Wasabi is a root known as Japanese horseradish and commonly found in sushi as a paste. Because fresh wasabi is so perishable and expensive, fresh wasabi root is not common for home use. At Daio Wasabi Farm, visitors can taste real fresh wasabi and also get the rare opportunity to see how wasabi is grown on the farm. You can even try wasabi ice cream and wasabi beer.
Refer to Marui Wasabi’s website (Azumino-based wasabi factory. The website has fun wasabi trivia and information about how to enjoy eating wasabi.)
This distinctive spice was relatively unknown outside of Japan just a few decades ago. Now, thanks to global interest in Japanese cuisine, it is part of the culinary vocabulary, served in restaurants and found on shop shelves all over the world. Azumino’s Daio Wasabi Farm is responsible for about 10 percent of Japan’s total wasabi production. Each year, hundreds of thousands of visitors come to learn about the fascinating methods of growing and harvesting wasabi and to sample the many products, from beer to ice cream, in which the plant is used.
The Origins of Wasabi
Wasabi is a pungent green paste served as a condiment with many Japanese dishes, particularly sushi and sashimi. It comes from the thick part of the stem, or rhizome (not the root, a common misconception), of the Wasabia japonica plant, native to Japan. Wasabi’s eye-watering, tongue-tingling effects are powerful but short-lived.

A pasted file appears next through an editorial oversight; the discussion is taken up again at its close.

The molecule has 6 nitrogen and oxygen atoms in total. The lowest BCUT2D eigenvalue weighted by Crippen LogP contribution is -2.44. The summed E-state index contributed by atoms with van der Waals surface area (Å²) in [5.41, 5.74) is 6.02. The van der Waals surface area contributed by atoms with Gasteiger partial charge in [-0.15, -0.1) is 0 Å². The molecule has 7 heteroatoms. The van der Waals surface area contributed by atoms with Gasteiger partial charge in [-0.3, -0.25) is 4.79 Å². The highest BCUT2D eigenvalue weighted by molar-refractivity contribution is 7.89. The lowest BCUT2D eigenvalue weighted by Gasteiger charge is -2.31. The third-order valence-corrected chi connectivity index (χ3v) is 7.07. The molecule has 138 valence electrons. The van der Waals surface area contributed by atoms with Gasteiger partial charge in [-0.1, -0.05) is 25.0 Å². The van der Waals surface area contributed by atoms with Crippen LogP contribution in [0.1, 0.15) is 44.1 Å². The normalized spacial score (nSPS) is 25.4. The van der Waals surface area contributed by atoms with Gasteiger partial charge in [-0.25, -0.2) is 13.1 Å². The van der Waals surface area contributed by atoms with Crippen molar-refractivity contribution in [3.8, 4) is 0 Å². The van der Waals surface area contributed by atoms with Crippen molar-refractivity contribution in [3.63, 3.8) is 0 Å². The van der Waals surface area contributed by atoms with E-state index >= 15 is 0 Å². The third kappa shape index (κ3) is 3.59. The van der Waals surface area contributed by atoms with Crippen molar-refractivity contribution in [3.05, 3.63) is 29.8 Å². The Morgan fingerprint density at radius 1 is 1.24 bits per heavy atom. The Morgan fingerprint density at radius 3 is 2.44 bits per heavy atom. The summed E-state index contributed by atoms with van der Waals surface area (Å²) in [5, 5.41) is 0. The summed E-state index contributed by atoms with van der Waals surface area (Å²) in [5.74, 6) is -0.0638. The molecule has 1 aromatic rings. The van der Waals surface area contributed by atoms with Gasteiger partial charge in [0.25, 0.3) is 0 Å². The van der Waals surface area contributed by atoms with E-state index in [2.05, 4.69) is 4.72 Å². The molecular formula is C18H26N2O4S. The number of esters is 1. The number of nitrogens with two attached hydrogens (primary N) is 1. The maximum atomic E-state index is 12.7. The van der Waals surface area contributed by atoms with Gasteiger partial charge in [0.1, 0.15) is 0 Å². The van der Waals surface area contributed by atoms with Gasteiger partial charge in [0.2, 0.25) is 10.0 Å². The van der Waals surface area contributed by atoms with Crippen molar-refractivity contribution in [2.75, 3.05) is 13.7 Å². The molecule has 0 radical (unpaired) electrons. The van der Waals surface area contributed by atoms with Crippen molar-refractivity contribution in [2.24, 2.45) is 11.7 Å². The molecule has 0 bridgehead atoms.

Like other botanicals, wasabi is thought to have first been consumed for its medicinal properties, with records suggesting it was used as far back as the Asuka period (552–645). A book from the Muromachi period (1336–1573) introduced wasabi as a condiment for sashimi, and as such it was a favorite among the wealthy and powerful. By the eighteenth century, it had become a standard accompaniment to the increasingly popular sushi. Cultivation in the Azumino area only began some 140 years ago, around the middle of the Meiji era (1868–1912).
There are two types of wasabi, one grown in fields and the other in water. The latter, known as sawa-wasabi or hon-wasabi, requires very specific water quality and conditions. It grows wild in cold-water streams and can be cultivated only by painstakingly recreating the plant’s ideal conditions: an abundant source of clean water and a relatively constant water temperature. The Azumino wasabi farms were built around springs of pure water from the absorbed snowmelt of the nearby Northern Alps. Shade trees on the banks of the waterways help meet the necessary temperature requirements.
The plant grows steadily with proper care, and despite the drastic changes in seasonal temperatures, can be harvested year-round as long as the water is kept at around 13°C. This is achieved during the hotter months from May to October by hanging porous black cloth over the plants to provide ample shade.